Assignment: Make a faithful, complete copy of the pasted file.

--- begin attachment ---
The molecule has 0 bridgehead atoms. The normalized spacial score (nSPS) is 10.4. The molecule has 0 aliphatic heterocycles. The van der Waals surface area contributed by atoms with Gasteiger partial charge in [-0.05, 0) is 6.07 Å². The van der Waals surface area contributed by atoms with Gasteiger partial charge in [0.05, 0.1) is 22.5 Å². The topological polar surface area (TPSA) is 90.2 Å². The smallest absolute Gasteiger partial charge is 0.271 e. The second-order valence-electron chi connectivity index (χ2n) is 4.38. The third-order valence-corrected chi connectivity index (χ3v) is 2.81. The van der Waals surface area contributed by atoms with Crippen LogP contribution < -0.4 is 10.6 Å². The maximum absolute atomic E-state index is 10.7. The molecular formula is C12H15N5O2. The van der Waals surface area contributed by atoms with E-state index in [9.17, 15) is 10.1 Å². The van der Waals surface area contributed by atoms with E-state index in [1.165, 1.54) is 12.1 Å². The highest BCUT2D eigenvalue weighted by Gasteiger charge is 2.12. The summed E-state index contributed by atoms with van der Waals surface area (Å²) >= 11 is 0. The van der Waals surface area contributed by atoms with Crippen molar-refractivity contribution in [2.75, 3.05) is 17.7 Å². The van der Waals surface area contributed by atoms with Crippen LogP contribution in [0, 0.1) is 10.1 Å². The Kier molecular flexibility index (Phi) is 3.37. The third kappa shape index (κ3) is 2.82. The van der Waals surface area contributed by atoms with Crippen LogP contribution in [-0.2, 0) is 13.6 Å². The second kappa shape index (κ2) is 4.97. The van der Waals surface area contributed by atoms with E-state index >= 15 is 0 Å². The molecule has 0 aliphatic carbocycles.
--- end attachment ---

The molecule has 0 bridgehead atoms. The normalized spacial score (nSPS) is 10.4. The molecule has 0 aliphatic heterocycles. The van der Waals surface area contributed by atoms with Gasteiger partial charge in [-0.05, 0) is 6.07 Å². The van der Waals surface area contributed by atoms with Gasteiger partial charge in [0.05, 0.1) is 22.5 Å². The topological polar surface area (TPSA) is 90.2 Å². The smallest absolute Gasteiger partial charge is 0.271 e. The second-order valence-electron chi connectivity index (χ2n) is 4.38. The third-order valence-corrected chi connectivity index (χ3v) is 2.81. The van der Waals surface area contributed by atoms with Crippen LogP contribution < -0.4 is 10.6 Å². The maximum absolute atomic E-state index is 10.7. The molecular formula is C12H15N5O2. The van der Waals surface area contributed by atoms with E-state index in [9.17, 15) is 10.1 Å². The van der Waals surface area contributed by atoms with E-state index in [1.165, 1.54) is 12.1 Å². The highest BCUT2D eigenvalue weighted by Gasteiger charge is 2.12. The summed E-state index contributed by atoms with van der Waals surface area (Å²) >= 11 is 0. The van der Waals surface area contributed by atoms with Crippen molar-refractivity contribution in [2.75, 3.05) is 17.7 Å². The van der Waals surface area contributed by atoms with Crippen LogP contribution in [0, 0.1) is 10.1 Å². The Kier molecular flexibility index (Phi) is 3.37. The third kappa shape index (κ3) is 2.82. The van der Waals surface area contributed by atoms with Crippen LogP contribution in [-0.2, 0) is 13.6 Å². The second kappa shape index (κ2) is 4.97. The van der Waals surface area contributed by atoms with E-state index >= 15 is 0 Å². The molecule has 0 aliphatic carbocycles.